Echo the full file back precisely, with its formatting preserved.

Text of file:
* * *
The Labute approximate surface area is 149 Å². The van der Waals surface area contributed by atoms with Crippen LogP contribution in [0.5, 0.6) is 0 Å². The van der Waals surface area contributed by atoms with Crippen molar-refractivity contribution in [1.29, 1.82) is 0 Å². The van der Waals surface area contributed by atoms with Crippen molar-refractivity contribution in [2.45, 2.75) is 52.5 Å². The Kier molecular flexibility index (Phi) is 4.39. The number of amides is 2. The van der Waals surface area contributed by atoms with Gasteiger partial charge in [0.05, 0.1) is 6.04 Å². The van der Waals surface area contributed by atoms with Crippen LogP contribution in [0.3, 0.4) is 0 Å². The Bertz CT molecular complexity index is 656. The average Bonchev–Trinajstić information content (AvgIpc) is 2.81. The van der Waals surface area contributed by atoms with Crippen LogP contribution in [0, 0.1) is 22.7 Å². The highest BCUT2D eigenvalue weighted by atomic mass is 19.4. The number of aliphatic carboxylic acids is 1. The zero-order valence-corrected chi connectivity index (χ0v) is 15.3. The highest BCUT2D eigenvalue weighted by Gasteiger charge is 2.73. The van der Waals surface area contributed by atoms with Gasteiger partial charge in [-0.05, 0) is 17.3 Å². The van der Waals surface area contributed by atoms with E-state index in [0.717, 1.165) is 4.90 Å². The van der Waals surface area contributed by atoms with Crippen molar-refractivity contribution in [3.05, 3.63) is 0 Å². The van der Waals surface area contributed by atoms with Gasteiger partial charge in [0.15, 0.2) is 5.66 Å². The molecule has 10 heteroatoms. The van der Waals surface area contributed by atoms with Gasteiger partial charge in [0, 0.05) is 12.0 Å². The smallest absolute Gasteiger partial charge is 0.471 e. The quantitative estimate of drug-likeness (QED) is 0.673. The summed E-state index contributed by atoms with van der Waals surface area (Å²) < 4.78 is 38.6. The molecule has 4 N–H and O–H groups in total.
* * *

The Labute approximate surface area is 149 Å². The van der Waals surface area contributed by atoms with Crippen LogP contribution in [0.5, 0.6) is 0 Å². The van der Waals surface area contributed by atoms with Crippen molar-refractivity contribution in [1.29, 1.82) is 0 Å². The van der Waals surface area contributed by atoms with Crippen molar-refractivity contribution in [2.45, 2.75) is 52.5 Å². The Kier molecular flexibility index (Phi) is 4.39. The number of amides is 2. The van der Waals surface area contributed by atoms with Gasteiger partial charge in [0.05, 0.1) is 6.04 Å². The van der Waals surface area contributed by atoms with Crippen LogP contribution in [0.3, 0.4) is 0 Å². The Bertz CT molecular complexity index is 656. The average Bonchev–Trinajstić information content (AvgIpc) is 2.81. The van der Waals surface area contributed by atoms with Crippen LogP contribution in [0, 0.1) is 22.7 Å². The highest BCUT2D eigenvalue weighted by atomic mass is 19.4. The number of aliphatic carboxylic acids is 1. The zero-order valence-corrected chi connectivity index (χ0v) is 15.3. The highest BCUT2D eigenvalue weighted by Gasteiger charge is 2.73. The van der Waals surface area contributed by atoms with Gasteiger partial charge in [-0.05, 0) is 17.3 Å². The van der Waals surface area contributed by atoms with E-state index in [0.717, 1.165) is 4.90 Å². The van der Waals surface area contributed by atoms with Crippen molar-refractivity contribution in [3.05, 3.63) is 0 Å². The van der Waals surface area contributed by atoms with Gasteiger partial charge in [0.15, 0.2) is 5.66 Å². The molecule has 10 heteroatoms. The van der Waals surface area contributed by atoms with Gasteiger partial charge in [0, 0.05) is 12.0 Å². The smallest absolute Gasteiger partial charge is 0.471 e. The quantitative estimate of drug-likeness (QED) is 0.673. The summed E-state index contributed by atoms with van der Waals surface area (Å²) < 4.78 is 38.6. The molecule has 4 N–H and O–H groups in total.